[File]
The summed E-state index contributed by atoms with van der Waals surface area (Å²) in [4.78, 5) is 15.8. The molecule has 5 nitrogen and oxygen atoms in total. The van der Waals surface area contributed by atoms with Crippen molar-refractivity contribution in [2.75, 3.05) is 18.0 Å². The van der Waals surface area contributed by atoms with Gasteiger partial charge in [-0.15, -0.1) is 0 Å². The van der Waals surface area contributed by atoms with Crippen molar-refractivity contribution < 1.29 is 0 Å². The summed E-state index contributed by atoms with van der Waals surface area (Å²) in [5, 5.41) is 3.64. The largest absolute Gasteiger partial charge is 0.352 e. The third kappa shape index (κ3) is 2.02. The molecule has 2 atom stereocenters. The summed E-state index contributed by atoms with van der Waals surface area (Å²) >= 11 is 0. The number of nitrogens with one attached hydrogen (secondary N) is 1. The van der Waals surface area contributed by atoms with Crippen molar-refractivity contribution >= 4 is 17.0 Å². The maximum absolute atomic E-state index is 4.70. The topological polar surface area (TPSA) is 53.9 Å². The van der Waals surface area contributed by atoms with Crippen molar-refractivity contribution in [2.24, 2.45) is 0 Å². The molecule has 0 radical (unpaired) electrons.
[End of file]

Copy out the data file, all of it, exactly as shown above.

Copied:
The summed E-state index contributed by atoms with van der Waals surface area (Å²) in [4.78, 5) is 15.8. The molecule has 5 nitrogen and oxygen atoms in total. The van der Waals surface area contributed by atoms with Crippen molar-refractivity contribution in [2.75, 3.05) is 18.0 Å². The van der Waals surface area contributed by atoms with Gasteiger partial charge in [-0.15, -0.1) is 0 Å². The van der Waals surface area contributed by atoms with Crippen molar-refractivity contribution < 1.29 is 0 Å². The summed E-state index contributed by atoms with van der Waals surface area (Å²) in [5, 5.41) is 3.64. The largest absolute Gasteiger partial charge is 0.352 e. The third kappa shape index (κ3) is 2.02. The molecule has 2 atom stereocenters. The summed E-state index contributed by atoms with van der Waals surface area (Å²) >= 11 is 0. The number of nitrogens with one attached hydrogen (secondary N) is 1. The van der Waals surface area contributed by atoms with Crippen molar-refractivity contribution >= 4 is 17.0 Å². The maximum absolute atomic E-state index is 4.70. The topological polar surface area (TPSA) is 53.9 Å². The van der Waals surface area contributed by atoms with Crippen molar-refractivity contribution in [2.24, 2.45) is 0 Å². The molecule has 0 radical (unpaired) electrons.